We’ve had this on the wall since I went to the Jackson Hole “Steep and Deep Camp” back in February of 2012:
We skied four ski areas on four days this last weekend – Big Sky on Friday, then Grand Targhee, then Jackson, and finished up with Bridger Bowl on Monday. It was a great trip; I didn’t get to do Corbet’s at JH as I intended, but I got to look down into the maw of that thing again, and I realized I’ll probably never be good enough to ski it.
Ethel had never skied at Jackson before – now she gets the poster.
There was somebody standing behind her on the tram, and he was talking about skiing 120, 130 days per year, at all of these different areas. He said something along the lines of “No matter where I ski, I’m always one of the top 1% of skiers on the mountain – until I come to Jackson. Here, I’m a novice.”
There are people at Jackson who are like the guy in the poster. You don’t have to see them ski to know this – they walk through the crowd, but they are not like us. They are like Elves walking through crowds of Hobbits. They aren’t disdainful of the folks around them – we simply do not matter to them. They are going to ride the Tram and do things that you and I simply cannot imagine doing. They are going to do them seemingly effortlessly, or at least it looks that way to you and me. They aren’t concerned with what “percentile” they might occupy in the skiing hierarchy; they are concerned with that thing that they haven’t done yet – or perhaps, that thing that they haven’t done perfectly.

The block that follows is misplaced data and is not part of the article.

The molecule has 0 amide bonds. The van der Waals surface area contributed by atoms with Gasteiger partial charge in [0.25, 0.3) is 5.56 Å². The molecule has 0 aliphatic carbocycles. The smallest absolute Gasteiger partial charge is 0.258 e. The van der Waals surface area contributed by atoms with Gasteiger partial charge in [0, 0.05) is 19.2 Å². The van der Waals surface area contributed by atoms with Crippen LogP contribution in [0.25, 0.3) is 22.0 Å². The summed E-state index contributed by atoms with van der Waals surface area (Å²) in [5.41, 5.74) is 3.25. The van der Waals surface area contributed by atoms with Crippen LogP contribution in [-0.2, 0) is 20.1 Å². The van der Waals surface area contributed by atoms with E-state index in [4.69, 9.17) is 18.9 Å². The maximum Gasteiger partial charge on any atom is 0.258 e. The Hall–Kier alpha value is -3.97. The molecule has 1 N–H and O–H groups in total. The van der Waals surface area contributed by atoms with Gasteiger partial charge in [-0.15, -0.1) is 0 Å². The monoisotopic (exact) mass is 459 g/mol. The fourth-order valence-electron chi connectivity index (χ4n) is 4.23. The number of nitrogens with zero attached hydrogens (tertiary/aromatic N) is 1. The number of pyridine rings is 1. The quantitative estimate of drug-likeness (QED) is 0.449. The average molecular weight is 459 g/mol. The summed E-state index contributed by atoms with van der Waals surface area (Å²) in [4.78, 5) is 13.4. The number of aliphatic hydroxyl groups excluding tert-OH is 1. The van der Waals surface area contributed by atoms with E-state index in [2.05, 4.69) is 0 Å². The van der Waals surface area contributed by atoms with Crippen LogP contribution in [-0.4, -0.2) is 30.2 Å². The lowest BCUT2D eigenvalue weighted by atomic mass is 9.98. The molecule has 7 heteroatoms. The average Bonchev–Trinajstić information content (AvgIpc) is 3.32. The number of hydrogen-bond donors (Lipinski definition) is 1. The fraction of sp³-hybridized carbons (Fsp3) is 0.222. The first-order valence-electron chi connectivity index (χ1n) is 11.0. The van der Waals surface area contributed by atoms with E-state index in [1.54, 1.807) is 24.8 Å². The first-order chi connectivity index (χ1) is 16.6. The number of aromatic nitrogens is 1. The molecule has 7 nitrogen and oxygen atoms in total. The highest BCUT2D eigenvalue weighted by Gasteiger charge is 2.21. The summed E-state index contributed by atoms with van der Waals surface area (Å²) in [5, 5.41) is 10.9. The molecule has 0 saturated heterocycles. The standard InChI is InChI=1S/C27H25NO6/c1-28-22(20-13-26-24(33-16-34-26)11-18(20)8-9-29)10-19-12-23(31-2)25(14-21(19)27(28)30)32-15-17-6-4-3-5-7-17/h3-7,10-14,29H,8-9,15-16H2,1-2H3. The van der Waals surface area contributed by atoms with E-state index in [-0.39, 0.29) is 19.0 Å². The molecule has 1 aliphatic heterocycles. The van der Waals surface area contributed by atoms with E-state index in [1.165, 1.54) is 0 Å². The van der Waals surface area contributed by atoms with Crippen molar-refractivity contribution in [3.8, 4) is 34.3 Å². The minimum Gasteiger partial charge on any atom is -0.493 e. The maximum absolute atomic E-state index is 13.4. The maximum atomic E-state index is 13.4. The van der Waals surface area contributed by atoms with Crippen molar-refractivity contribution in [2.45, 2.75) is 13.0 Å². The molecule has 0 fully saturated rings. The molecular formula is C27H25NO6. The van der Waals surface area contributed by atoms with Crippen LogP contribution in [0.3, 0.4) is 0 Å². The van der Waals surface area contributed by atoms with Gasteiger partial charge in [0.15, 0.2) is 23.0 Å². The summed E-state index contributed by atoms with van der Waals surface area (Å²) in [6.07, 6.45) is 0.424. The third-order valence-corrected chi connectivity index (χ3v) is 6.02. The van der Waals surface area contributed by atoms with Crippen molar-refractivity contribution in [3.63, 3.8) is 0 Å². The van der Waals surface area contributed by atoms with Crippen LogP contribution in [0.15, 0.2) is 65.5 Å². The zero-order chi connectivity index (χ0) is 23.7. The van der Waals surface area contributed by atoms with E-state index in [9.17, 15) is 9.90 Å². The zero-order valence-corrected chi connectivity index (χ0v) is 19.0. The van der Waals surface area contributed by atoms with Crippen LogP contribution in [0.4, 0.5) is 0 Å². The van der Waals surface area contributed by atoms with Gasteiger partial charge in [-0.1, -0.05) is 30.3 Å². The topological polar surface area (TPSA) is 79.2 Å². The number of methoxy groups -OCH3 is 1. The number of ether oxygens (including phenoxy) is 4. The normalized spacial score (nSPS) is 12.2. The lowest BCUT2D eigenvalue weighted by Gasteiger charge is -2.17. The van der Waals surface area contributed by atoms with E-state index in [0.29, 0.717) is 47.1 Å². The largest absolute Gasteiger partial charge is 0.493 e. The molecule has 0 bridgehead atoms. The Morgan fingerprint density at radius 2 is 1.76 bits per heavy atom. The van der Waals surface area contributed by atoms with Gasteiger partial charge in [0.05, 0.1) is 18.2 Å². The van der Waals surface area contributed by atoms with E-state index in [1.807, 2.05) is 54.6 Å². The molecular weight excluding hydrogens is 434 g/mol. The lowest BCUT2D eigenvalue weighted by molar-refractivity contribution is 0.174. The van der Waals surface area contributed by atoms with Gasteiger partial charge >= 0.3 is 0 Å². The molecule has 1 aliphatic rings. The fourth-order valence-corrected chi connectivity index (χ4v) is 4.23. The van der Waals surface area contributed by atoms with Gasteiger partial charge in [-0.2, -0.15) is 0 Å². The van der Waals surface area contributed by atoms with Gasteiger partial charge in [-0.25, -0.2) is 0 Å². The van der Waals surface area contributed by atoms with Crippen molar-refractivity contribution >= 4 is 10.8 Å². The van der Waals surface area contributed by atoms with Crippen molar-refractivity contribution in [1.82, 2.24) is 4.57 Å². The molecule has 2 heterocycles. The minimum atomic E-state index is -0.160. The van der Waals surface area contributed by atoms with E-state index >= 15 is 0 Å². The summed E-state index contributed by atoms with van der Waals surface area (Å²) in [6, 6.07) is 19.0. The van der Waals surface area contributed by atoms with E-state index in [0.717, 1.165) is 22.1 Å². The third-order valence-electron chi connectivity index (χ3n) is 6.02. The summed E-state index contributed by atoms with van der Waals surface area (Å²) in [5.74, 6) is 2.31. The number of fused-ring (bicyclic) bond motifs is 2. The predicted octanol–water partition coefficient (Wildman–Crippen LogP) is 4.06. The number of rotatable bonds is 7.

I met some of these folks while I was there for the Steep and Deep camp. They are coaches or mentors in these camps; perhaps they do this as a form of service. I think that it’s more likely that they do this so they can eat and get a ski pass, which seem to be the only things that are important to them; and possibly they gain some small measure of improvement in their own skiing by teaching others.
I will never – and probably could never – be one of them.
I made the “mistakes” that the poster is talking about. Now, in my case, perhaps they weren’t mistakes – hey, I didn’t know anything about skiing when starting my adult life. I’m a po’ boy from Flat Red Clay, Alabama.
(Besides, I like to think that God has been guiding my life since ’85).
And, had I even known about such a lifestyle, had I decided to be a “ski bum”, I still wouldn’t have had the innate talent that these folks were born with – or the attitude of pursuing perfection while maintaining peace of mind that they seem to have cultivated.
I looked down into Corbet’s Couloir on Sunday, and realized that I would never be able to do that correctly, unless conditions were perfect (and when conditions are perfect, there will be untold numbers of other “bucket listers” who will get there first, and then conditions won’t be perfect any more). I simply do not have the talent or ability to do it right, and I don’t want to do it wrong. Never mind the possibility of injury that that might entail – it’s simply that I want to be able to say “I skied Corbet’s” rather than “I side-slipped into Corbet’s and then shouldered my way down it”.
I’ve had some depression since then – realizing, like the guy on the tram, that I’m not anywhere near as good at this skiing thing as I thought I was. I even considered giving it up, but decided against it – I tried that once, and moved to the desert, and I was miserable until we got a place in the mountains and I started skiing again.
And even though I’m not a good skier, I had a great time the next day at Bridger Bowl. So there’s something. Even we folks in the middle of the bell curve can have fun.
Here’s another poster that I’ve had for many years now, which is kind of the opposite of the one above: